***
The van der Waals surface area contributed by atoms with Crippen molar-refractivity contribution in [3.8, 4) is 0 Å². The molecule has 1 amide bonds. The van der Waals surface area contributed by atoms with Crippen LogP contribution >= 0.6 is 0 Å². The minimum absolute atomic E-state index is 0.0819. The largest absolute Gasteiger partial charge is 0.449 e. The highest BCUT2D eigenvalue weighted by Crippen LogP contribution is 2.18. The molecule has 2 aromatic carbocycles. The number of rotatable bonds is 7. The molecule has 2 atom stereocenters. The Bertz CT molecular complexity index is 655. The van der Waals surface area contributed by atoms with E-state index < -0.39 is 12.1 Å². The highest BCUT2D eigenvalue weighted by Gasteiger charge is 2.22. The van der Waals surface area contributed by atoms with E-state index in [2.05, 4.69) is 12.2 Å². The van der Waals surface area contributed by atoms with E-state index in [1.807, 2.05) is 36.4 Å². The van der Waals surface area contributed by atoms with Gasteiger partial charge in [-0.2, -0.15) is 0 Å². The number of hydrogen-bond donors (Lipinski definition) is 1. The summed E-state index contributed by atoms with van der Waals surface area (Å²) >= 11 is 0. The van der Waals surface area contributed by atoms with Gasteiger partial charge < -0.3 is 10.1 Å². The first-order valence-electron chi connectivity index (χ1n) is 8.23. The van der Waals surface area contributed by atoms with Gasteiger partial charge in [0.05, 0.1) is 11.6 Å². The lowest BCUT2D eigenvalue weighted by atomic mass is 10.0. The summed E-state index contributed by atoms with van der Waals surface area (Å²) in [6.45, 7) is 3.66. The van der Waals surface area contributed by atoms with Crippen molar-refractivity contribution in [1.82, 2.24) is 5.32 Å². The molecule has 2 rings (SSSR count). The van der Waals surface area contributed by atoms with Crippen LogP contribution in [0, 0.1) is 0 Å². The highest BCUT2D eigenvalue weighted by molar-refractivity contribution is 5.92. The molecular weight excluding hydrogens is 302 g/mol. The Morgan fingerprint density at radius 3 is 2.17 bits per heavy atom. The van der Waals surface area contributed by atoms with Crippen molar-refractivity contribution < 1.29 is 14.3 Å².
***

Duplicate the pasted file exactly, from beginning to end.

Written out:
The van der Waals surface area contributed by atoms with Crippen molar-refractivity contribution in [3.8, 4) is 0 Å². The molecule has 1 amide bonds. The van der Waals surface area contributed by atoms with Crippen LogP contribution >= 0.6 is 0 Å². The minimum absolute atomic E-state index is 0.0819. The largest absolute Gasteiger partial charge is 0.449 e. The highest BCUT2D eigenvalue weighted by Crippen LogP contribution is 2.18. The molecule has 2 aromatic carbocycles. The number of rotatable bonds is 7. The molecule has 2 atom stereocenters. The Bertz CT molecular complexity index is 655. The van der Waals surface area contributed by atoms with E-state index < -0.39 is 12.1 Å². The highest BCUT2D eigenvalue weighted by Gasteiger charge is 2.22. The van der Waals surface area contributed by atoms with E-state index in [2.05, 4.69) is 12.2 Å². The van der Waals surface area contributed by atoms with E-state index in [1.807, 2.05) is 36.4 Å². The van der Waals surface area contributed by atoms with Gasteiger partial charge in [-0.2, -0.15) is 0 Å². The number of hydrogen-bond donors (Lipinski definition) is 1. The summed E-state index contributed by atoms with van der Waals surface area (Å²) >= 11 is 0. The van der Waals surface area contributed by atoms with Gasteiger partial charge < -0.3 is 10.1 Å². The first-order valence-electron chi connectivity index (χ1n) is 8.23. The van der Waals surface area contributed by atoms with Gasteiger partial charge in [0.05, 0.1) is 11.6 Å². The lowest BCUT2D eigenvalue weighted by atomic mass is 10.0. The summed E-state index contributed by atoms with van der Waals surface area (Å²) in [6.45, 7) is 3.66. The van der Waals surface area contributed by atoms with Crippen molar-refractivity contribution in [1.82, 2.24) is 5.32 Å². The molecule has 2 rings (SSSR count). The van der Waals surface area contributed by atoms with Crippen LogP contribution in [0, 0.1) is 0 Å². The highest BCUT2D eigenvalue weighted by molar-refractivity contribution is 5.92. The molecular weight excluding hydrogens is 302 g/mol. The Morgan fingerprint density at radius 3 is 2.17 bits per heavy atom. The van der Waals surface area contributed by atoms with Crippen molar-refractivity contribution < 1.29 is 14.3 Å².